|Type||Weekly Newspaper (Friday)|
|Managing editors||James Nix|
|Founded||November 1, 2000|
|Ceased publication||August 9, 2013|
|Headquarters||210 12th Avenue South, Suite 100, Nashville, TN 37203|
The City Paper (also known as The Nashville City Paper) was a free, weekly newspaper that served Nashville, Tennessee from November 1, 2000 to August 9, 2013.
The City Paper began publication as a daily, Monday through Friday paper on November 1, 2000, providing competition to The Tennessean, which was the only daily in town after the Nashville Banner closed in 1998. The City Paper started with a daily circulation of about 40,000 copies and was delivered free of charge to homes in the Nashville Metropolitan area. Within a month, home delivery was cut back to paid subscribers and circulation was cut to 20,000. Initially, The City Paper projected a circulation of 90,000.
On March 2, 2004, City Paper founder Brian Brown announced he was replacing himself as publisher with Tom Larimer, previously of the Daily News Journal in Murfreesboro. A few months later, Larimer resigned and Jim Ezzell was named interim publisher on July 16, 2004. Ezzell, who served on The City Paper’s operating committee for three years, is the chief financial officer of Thompson Machinery Commerce Corp., whose owners would later buy the newspaper.
On June 2, 2006, The City Paper announced that it had hired Albie Del Favero, publisher of the Nashville Scene, as its publisher. For three years, Clint Brewer, former managing editor of the Lebanon Democrat and a past national president of the U.S. Society of Professional Journalists, served as executive editor.
In June 2007, it was estimated that The City Paper reached an average of more than 250,000 unique readers each week, according to a media audit reported in the Nashville Scene. By comparison, the same article reported the A-section of The Tennessean had at that time reached 365,700 readers weekly.
It was announced April 9, 2008, that Nashville-based SouthComm Communications purchased The City Paper. SouthComm--which also owns the Nashville Post, Business Tennessee magazine, and other Nashville-based media products -- is owned by the Thompson family of Thompson Machinery Commerce Corp. Members of the Thompson family also retained a significant minority stake in the paper until its closure.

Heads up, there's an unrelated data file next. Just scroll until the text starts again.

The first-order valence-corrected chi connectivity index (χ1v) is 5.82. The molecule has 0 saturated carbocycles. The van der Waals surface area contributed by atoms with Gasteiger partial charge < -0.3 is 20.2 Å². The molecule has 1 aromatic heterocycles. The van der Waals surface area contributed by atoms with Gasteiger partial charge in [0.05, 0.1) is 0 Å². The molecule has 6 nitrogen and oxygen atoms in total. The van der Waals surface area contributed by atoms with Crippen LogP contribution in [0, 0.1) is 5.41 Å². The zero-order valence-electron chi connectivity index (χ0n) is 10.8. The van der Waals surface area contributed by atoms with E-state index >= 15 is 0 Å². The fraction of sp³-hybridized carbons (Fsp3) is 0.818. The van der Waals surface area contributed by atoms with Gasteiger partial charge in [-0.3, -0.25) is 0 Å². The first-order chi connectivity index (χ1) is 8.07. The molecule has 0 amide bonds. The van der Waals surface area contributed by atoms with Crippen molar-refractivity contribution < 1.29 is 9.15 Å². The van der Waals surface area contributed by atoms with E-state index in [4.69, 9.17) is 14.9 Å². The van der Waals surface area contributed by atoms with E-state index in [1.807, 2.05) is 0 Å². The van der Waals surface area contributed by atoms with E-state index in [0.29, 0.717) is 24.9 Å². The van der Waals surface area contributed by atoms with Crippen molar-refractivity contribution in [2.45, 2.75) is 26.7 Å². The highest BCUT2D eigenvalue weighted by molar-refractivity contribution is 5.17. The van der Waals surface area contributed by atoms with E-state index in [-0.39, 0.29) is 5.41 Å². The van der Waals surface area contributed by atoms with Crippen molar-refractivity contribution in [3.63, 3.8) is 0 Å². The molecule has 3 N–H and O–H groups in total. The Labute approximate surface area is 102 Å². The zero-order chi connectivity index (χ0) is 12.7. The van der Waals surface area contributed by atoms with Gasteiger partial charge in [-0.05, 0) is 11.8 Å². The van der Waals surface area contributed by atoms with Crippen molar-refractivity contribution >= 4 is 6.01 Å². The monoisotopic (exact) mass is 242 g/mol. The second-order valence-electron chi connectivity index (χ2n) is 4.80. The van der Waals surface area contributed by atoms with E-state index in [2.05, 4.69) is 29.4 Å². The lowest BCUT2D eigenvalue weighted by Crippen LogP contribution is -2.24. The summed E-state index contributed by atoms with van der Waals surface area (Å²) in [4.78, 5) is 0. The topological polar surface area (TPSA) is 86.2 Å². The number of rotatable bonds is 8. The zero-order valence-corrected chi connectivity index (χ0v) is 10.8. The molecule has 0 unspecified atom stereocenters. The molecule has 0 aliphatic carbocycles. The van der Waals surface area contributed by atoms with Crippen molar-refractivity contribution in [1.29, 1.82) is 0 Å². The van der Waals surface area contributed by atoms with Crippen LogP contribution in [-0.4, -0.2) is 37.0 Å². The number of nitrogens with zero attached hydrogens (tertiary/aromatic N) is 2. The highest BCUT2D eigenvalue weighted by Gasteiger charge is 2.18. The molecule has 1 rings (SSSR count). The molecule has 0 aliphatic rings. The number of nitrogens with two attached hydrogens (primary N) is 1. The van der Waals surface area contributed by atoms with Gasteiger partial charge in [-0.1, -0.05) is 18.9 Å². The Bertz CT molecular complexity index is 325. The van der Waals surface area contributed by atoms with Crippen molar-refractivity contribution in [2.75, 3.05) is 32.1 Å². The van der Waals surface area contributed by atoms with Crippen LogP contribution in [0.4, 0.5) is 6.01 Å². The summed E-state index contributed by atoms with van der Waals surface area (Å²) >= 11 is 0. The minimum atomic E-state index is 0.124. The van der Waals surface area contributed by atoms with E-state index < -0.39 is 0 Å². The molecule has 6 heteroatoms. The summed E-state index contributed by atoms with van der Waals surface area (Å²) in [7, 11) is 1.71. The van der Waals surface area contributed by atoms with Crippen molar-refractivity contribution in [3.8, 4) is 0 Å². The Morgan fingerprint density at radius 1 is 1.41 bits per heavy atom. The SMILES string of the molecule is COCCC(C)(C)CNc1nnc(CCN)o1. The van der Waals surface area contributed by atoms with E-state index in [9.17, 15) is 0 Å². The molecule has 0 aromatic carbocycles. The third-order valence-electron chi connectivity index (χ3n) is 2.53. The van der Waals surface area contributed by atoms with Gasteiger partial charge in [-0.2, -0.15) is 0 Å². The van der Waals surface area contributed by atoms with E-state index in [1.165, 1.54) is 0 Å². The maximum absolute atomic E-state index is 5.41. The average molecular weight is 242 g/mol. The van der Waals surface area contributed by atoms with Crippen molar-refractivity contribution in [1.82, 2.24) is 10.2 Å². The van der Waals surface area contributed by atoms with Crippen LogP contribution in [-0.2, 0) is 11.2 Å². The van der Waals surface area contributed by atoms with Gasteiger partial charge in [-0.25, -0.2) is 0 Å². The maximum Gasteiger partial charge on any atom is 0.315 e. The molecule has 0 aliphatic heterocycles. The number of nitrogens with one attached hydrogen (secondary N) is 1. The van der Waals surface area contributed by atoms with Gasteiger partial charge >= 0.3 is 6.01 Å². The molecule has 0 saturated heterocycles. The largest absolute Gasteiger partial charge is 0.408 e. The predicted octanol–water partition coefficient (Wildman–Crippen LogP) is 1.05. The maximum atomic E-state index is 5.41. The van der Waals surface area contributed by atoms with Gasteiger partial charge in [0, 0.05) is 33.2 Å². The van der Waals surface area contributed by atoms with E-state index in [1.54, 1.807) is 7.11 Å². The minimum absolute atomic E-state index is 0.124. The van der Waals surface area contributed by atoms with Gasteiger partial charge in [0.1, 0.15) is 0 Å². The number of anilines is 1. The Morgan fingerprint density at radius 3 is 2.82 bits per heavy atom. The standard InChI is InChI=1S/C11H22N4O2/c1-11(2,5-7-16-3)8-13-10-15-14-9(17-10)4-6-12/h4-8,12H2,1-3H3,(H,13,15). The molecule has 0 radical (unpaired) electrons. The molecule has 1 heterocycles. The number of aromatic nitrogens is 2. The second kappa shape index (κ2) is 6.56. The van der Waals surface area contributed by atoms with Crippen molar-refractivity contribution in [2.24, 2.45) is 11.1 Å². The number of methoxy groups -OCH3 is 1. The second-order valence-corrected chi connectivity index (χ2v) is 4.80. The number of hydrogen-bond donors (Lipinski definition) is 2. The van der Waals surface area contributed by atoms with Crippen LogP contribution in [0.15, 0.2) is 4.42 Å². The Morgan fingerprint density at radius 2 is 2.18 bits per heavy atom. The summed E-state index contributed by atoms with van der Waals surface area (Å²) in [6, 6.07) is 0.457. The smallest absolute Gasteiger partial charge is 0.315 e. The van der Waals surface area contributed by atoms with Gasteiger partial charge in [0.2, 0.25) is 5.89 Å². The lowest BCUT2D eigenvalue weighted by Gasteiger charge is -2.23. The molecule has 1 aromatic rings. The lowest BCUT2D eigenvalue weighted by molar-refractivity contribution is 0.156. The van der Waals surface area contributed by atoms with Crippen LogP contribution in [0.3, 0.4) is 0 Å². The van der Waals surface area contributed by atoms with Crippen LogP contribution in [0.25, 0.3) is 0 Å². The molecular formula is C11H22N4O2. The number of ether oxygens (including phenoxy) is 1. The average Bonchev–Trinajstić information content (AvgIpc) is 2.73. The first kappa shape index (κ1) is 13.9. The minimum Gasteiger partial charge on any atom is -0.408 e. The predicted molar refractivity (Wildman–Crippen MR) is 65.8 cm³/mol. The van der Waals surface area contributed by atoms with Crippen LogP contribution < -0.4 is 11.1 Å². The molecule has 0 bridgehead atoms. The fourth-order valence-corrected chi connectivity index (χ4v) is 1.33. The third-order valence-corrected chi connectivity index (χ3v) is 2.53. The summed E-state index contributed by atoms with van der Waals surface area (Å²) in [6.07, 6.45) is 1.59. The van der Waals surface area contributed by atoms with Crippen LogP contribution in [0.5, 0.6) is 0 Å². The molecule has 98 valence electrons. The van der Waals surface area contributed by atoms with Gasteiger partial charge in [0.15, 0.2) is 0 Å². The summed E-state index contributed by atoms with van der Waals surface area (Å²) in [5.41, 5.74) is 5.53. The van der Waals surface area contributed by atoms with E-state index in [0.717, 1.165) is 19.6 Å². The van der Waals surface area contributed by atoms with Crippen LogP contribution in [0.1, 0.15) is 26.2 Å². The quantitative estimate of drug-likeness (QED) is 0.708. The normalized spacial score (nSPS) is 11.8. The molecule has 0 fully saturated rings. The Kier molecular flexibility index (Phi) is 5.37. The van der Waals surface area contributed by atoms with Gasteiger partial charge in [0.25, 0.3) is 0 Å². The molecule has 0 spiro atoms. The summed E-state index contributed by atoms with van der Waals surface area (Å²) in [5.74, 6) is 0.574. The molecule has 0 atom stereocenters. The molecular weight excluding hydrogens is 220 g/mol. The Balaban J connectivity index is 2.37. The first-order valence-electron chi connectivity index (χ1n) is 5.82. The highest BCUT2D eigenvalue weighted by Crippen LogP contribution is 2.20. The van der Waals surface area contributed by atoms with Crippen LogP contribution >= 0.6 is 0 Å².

On April 28, 2008, shortly after its acquisition by SouthComm, The City Paper ceased daily publication and began publishing and distributing print editions two days each week (Monday and Thursday) though it continued daily updates to its website. In late 2009, The City Paper further scaled back its publication from twice weekly to once a week on Mondays. The Thursday edition, which covered mainly entertainment and lifestyle news, was merged with the Nashville Scene.
Stephen George, previous editor of LEO Weekly, another SouthComm-owned publication, took over as editor of The City Paper in January 2010.
In 2011, Steve Cavendish replaced Stephen George as editor when George left to work as U.S. Rep Jim Cooper's press secretary and then later for U.S. Rep John Yarmuth in the same capacity. Cavendish remained at the helm until, citing falling advertising revenues and calling it "a very expensive experiment,"  SouthComm executives ceased its publication on August 9, 2013.
The City Paper published its final issue on August 9, 2013.  The paper's final cover story  was an editorial, a rarity since The City Paper had eliminated its Op/Ed page years before, titled "Why Nashville needs newspapers."
- The City Paper's Official Web Site
- Nashville Business Journal: Brown sees next fortune in media with The City Paper
- Story on founding publisher Brian Brown firing himself
- City Paper names Larimer as Publisher
- Ezzell takes interim publisher post
- Nashville Scene: City Paper is in the publisher hunt
- The City Paper hires Del Favero as publisher
- Virtual Variation
- SouthComm signs letter of intent to purchase The City Paper
- Publications' roles outlined
- Stephen George Stepping Down